Yes, Overcast has a huge database of podcasts, so when you search for a show, it’ll come up in the search results. But the types of shows highlighted just feels limiting to me. It seems like they’re the same shows I’ve seen everywhere else.
Here’s a screenshot of the podcast discovery feature in Overcast:
So when I want to find something completely different, I use the RadioPublic podcast app.
Learn more about Overcast’s features by downloading the Best Podcast Apps PDF.
RadioPublic Podcast Player for iOS & Android
RadioPublic’s free podcast app works on both Apple and Android devices.
I keep this app on my iPad, and the only thing that I REALLY dislike about it is that it doesn’t adjust to the iPad landscape view. So I can’t use my Bluetooth keyboard or hold my iPad differently when using the app.
Here’s a picture of the neck-breaking view I get:
Other than that, the RadioPublic app has a super easy-to-use interface. There are just 3 buttons on the bottom of the screen, a search icon/button, and really large images and text.
If you’re trying to get your mom or grandad into podcasts, this would be a great starter app for them.
RadioPublic has far more indie podcasts (podcasts that aren’t backed by large production companies) than any of the other podcast apps I’ve tried.
This is because RadioPublic has its own podcast librarian (seriously, we’ve sent each other PMs!). She and the RP team actively work to find new podcasts, promote the platform to podcasters, and encourage users of their platform to create themed playlists that are shared on the app and RadioPublic website.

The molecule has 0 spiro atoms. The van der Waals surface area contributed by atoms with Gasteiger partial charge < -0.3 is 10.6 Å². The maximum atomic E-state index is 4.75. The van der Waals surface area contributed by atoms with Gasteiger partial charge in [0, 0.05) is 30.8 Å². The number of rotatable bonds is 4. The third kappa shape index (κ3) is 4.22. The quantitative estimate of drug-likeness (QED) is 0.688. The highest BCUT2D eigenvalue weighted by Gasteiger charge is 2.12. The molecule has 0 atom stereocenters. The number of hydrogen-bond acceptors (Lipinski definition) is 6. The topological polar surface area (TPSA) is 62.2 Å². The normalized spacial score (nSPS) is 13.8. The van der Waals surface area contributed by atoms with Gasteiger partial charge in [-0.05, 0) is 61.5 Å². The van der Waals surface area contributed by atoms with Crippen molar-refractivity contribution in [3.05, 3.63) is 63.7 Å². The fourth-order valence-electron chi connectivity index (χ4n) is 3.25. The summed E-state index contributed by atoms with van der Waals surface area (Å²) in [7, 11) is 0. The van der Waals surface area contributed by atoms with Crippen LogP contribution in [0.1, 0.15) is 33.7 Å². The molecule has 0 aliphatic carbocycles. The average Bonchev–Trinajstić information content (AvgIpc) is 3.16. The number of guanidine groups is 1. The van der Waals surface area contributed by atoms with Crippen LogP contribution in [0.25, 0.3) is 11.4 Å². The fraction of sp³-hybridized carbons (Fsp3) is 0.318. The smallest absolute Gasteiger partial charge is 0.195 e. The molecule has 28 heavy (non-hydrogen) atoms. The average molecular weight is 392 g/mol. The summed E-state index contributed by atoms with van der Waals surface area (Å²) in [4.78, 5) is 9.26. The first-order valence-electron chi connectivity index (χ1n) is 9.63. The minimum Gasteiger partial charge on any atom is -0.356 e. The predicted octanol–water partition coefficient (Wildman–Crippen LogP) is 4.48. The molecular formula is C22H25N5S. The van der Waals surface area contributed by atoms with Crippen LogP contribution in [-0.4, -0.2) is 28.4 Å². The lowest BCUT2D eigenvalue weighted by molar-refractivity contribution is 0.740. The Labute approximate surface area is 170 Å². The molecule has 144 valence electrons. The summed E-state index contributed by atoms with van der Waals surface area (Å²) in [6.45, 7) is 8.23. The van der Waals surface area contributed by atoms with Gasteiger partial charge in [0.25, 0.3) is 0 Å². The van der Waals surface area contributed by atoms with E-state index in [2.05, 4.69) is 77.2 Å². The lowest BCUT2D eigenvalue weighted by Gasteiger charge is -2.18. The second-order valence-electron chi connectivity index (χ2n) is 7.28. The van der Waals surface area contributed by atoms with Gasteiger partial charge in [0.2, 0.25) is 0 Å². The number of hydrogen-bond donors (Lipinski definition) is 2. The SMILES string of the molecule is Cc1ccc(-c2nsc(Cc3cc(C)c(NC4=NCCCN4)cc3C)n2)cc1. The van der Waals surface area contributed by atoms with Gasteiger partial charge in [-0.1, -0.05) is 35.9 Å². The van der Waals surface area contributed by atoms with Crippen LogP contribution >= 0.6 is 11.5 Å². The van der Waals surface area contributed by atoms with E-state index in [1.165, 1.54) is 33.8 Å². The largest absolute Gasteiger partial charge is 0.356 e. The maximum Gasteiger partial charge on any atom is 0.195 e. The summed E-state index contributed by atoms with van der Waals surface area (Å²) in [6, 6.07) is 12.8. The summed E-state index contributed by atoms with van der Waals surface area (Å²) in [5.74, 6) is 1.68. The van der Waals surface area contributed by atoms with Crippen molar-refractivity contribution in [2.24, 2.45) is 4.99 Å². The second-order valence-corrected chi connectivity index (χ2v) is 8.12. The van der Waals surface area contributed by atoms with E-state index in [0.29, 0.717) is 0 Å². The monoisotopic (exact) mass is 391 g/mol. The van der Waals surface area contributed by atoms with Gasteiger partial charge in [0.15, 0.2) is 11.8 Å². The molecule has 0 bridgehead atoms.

Podcast Addict & Other Podcast Players
The last podcast player that I’ll mention here (it is also included in the free PDF download) is Podcast Addict. I know that a LOT of Android users love this app, but since I’m an Apple gal, I have zero experience with it.
From what I’ve read about Podcast Addict, it has a lot of other cool features for audio and video, not just for podcasts.
A quick Google search will help you find other alternatives to the Apple podcast app, or other sites and tools for finding new podcasts. I simply can’t cover them all here (without having to update this post every week!)
Choose The App That Suits Your Listening Style
I hope I’ve helped you with your search for the best podcast app. Once you decide to try one of these apps, be sure to explore all the different features and preference options. You’ll be amazed at how you can customize your listening experience!
If you still haven’t clicked to download the Best Podcast Apps PDF, do it now!
And don’t forget to check out my Gift Guide for Podcast Fans. I had a lot of fun putting this together and have to stop myself from buying everything!